(c) Besides the above rooms we read in the NT of a ταμεῖον (better ταμιεῖον) and an ἀποθήκη. The latter is a barn or granary (Matthew 3:12; Matthew 6:26; Matthew 13:30, Luke 3:17; Luke 12:18; Luke 12:24). The former is properly a store-chamber (Luke 12:24), and is usually used in that sense in the Septuagint (Deuteronomy 28:8, etc.). All Eastern houses have such chambers, and for security they are usually placed so as not to have an outside wall, but to open off the kitchen. Hence any inner chamber used for living in came to be so called (Matthew 6:6; Matthew 24:26, Luke 12:3). The Latin translations of ταμεῖον vary greatly (Plummer, St. Luke2, 318).
8. Paving of the rooms.-This is very seldom of wood (except in Solomon’s Temple, 1 Kings 6:15; 1 Kings 6:30, where the wood was overlaid with gold), but, even on the upper floors, of beaten mud, sometimes of a sort of cement. In rich houses pavements of stone or marble were used; thus the Gabbatha (Λιθόστρωτον) of John 19:13 was probably a hall paved with stone.
9. Furniture of the rooms.-Very little is said of this in the NT; and, in truth, Eastern houses need little furniture. Carpets (with straw mats under them to protect them from the mud floor), mattresses, and bedclothes are practically the only necessaries. When we read in the NT the various words for a ‘bed’ as used for sleeping in-κλίνη (Matthew 9:2, Luke 5:18), κλινίδιον (Luke 5:19; Luke 5:24; the same as κλίνη, Luke 5:18), κράββατον (Mark 2:4; Mark 6:55, John 5:8)-only mattresses and bedclothes are meant. The man who rises in the morning ‘takes up his bed,’ and, rolling it up in an outer cover, places it against the wall, where it serves as a cushion in the day-time. The same is probably true of κλίνη in Mark 7:30, Luke 17:34, Revelation 2:22, where either sense is possible; and of the κλινἀρια καὶ κράββατα in Acts 5:15 (inferior Manuscripts substitute κλίναι for the former word), where the sick are laid in the streets. On the other hand, the low couches (κλίναι, triclinia, τρικλίνια [the last not in the NT] used for meals are clearly articles of furniture in Mark 4:21; Mark 7:4 (here a ‘Western’ addition, but it may be genuine), Luke 8:16; for a lamp may be put under them (cf. ἀρχιτρίκλινος, John 2:6). On these couches the people reclined; hence ἀνάκειμαι is ‘to sit at meat’ (Matthew 9:10, etc.), and the guests are ἀνακείμενοι (Matthew 22:10). It seems doubtful if bedsteads are ever mentioned in the NT; see, further, article Bed, Couch. The ‘candlestick’ or lamp-stand (λυχνία) mentioned in the above passages is also a piece of furniture, set in the middle of the room to hold the light. Chairs and tables are not much used by non-westernized Orientals to this day; but sometimes a low stand is placed on the floor to hold food at meals, though more often the meats are placed on a tablecloth on the ground. Thus ‘table’ in the Bible does not usually denote an article of furniture, except in the case of the money-changers in Matthew 21:12, Mark 11:15, John 2:15, where a house is not being spoken of. The throne (βῆμα), of a king is mentioned in Acts 12:21, and figuratively the θρόνος of God and the θρόνοι of angels or men (Matthew 19:28, Revelation 20:4, etc.) are spoken of; but ordinary people sat, as they still sit in the true East, on the ground, of on cushions, though chairs or seats (καθέδραι) were not unknown (Matthew 21:12, Mark 11:15).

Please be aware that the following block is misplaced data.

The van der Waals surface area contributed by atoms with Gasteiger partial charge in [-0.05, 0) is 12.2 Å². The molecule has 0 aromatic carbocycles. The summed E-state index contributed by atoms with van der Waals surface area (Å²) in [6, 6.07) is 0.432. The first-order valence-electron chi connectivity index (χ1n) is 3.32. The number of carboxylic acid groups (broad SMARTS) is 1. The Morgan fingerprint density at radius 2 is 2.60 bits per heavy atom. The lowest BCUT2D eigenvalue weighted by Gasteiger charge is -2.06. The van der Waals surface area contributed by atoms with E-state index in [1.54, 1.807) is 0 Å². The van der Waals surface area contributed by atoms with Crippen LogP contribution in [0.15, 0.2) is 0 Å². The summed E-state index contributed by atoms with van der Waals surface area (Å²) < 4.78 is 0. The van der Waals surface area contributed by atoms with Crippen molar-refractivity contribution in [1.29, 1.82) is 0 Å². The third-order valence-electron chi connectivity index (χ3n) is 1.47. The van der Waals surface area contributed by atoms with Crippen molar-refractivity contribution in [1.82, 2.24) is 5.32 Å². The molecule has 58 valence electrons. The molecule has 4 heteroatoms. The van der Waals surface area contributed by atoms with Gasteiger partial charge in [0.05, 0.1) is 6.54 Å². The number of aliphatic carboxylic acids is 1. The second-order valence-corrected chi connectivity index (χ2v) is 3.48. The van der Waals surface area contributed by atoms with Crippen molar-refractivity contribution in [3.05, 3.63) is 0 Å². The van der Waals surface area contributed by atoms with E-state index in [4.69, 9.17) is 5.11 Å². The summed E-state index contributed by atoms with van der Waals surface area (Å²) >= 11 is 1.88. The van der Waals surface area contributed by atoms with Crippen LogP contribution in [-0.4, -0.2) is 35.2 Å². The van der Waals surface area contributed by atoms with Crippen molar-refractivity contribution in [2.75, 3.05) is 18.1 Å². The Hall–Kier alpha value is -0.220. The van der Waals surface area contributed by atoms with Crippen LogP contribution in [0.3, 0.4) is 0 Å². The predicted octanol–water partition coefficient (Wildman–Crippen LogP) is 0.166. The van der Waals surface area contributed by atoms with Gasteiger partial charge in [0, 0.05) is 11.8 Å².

Literature.-C. Warren in Hasting's Dictionary of the Bible (5 vols) ii. 431, article ‘House (especially for the OT); A. J. Maclean and W. H. Browne, The Catholicos of the East and his People, London, 1892; A. H. Layard, Nineveh and its Remains, do. 1849, especially pt. i. ch. vi. and vii., pt. ii. ch. ii.
A. J. Maclean.
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Hastings, James. Entry for 'House'. Hastings' Dictionary of the New Testament. https://www.studylight.org/dictionaries/eng/hdn/h/house.html. 1906-1918.